Now that is just my creed—and I do believe that when you wrote what you did about the exhaustion of originality generally, some naughty body or mind (mine perhaps!) had been teazing you with commonplaces into an utter despair of the possibility of anything better– Confess, my beloved friend! Now was’nt it so?
As for all you say about me in particular—about the want of clearness, & the propriety of blotting & burning pretty freely, I confess it all. You are always right my dearest friend,—you always must be when you blame me—& I am always frightened when you do—because the faults which you see must be large indeed. You wd have thrown me into despair by the “originality” remark, if you had not applied it also to Tennyson—else, I shd have died on the point of the knife– I think I will send the note to Mr Whittaker—yet I tremble—& not with cold—for all the frostiness in the air.
Which reminds me that dear kind Mr Kenyon brought me,—with his own hands, carried to the door yesterday morning,—a little pot of primroses half in bud, half in bloom! Was’nt it very kind? For a larger generosity, did I tell you that he had sent to the artist of the new Ecce homo, double the price set upon it? That was an act worthy of Mr Kenyon!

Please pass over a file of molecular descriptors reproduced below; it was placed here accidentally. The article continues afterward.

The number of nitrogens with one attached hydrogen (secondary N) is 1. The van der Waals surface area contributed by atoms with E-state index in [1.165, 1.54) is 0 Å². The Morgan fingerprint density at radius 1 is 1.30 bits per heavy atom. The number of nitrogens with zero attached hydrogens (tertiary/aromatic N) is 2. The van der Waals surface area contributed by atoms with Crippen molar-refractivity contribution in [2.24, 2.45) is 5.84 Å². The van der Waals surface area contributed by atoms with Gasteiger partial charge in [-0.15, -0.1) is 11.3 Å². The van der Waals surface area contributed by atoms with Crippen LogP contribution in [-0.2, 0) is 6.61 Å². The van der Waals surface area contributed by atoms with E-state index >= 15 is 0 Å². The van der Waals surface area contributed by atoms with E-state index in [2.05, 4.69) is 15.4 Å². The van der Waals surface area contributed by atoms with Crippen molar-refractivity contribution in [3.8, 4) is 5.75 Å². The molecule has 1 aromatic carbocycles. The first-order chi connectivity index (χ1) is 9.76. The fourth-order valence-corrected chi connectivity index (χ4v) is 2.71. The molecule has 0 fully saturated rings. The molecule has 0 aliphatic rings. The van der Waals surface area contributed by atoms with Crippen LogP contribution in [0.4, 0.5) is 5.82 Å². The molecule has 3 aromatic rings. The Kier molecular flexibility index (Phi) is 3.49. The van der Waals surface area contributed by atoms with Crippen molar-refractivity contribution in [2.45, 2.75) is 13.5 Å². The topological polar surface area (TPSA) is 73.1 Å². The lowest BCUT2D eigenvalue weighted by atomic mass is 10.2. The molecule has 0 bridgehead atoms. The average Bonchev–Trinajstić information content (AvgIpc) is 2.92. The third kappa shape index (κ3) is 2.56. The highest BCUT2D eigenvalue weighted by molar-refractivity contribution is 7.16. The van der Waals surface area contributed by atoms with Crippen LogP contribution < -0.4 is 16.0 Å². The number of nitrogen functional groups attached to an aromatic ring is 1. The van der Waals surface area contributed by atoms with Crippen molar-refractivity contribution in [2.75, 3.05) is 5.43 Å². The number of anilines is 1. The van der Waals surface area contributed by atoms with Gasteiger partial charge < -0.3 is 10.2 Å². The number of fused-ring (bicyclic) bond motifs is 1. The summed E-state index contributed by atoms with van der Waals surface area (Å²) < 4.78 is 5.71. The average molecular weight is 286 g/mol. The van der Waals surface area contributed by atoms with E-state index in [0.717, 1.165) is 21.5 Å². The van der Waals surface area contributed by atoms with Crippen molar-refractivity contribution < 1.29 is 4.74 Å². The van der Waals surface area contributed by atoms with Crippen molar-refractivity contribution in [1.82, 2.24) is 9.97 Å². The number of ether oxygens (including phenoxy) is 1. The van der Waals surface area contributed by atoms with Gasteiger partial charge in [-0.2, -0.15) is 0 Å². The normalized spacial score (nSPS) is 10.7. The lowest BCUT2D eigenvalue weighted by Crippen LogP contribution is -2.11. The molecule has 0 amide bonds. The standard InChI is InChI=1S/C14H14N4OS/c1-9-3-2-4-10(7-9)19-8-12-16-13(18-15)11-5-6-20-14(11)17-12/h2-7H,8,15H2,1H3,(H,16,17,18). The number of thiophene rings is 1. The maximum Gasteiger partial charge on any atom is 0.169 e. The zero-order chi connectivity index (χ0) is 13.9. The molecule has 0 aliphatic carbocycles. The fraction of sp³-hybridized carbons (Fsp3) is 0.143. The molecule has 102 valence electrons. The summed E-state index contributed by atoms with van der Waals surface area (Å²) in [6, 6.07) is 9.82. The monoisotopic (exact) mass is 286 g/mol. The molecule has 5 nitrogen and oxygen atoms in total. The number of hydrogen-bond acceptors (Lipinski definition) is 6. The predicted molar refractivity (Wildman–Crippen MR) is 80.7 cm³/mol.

He has purchased for his brother a house in York Place Regent’s Park, the back of which faces his own in Harley Place. Now I flatter myself that a back facing is rather an “original ....” figure!
No more today, my dearest friend!– Do not let me trouble you, be a cause of trouble to you, in the matter of writing letters. You must have so much to do, that I am aware you spend far too much time on me—& when they
‘come, in spite of sorrow
And at my window bid good morrow’
I ought often to wish (when I dont) that they wd stay away–
No—do not write when you have other engagements on your right & left hands. I will not be uneasy—if I can help it. May God bless you always.
Address: Miss Mitford / Three Mile Cross / near Reading.
Publication: EBB-MRM, II, 161–163.
Manuscript: Wellesley College.
1. EBB, who declared herself to be “a worshipper of Mrs. Radcliffe” after reading the first part of The Mysteries of Udolpho (Diary, p. 51), was less enthusiastic than Miss Mitford about the talents of Jane Austen.
2. Milton, “Lycidas” (1638), line 70.
3. See letter 1032 for an earlier reference to this incident.
4. See letters 1058 and 1065 for EBB’s estimation of Montgomery’s poetical abilities.
5. Sir Philip Sidney, in An Apologie for Poetrie (1595) said “the cause why it [Poesy] is not esteemed in England is the fault of poet-apes, not poets” (p. 141 in Geoffrey Shepherd’s 1965 edition).
6. Cf. Macbeth, V, 5, 27–28.
7. The Life of Beethoven by Anton Felix Schindler (1795–1864) was translated and edited by Ignace Moscheles in 1841. This passage can be found at II, 174.
8. Miss Mitford’s note to Whittaker regarding the possibility of his undertaking to publish EBB’s projected volume of poetry (see letter 1118).
9. See letter 1126 for EBB’s opinion of the work.
10. Milton, “L’Allegro” (1645), lines 45–46.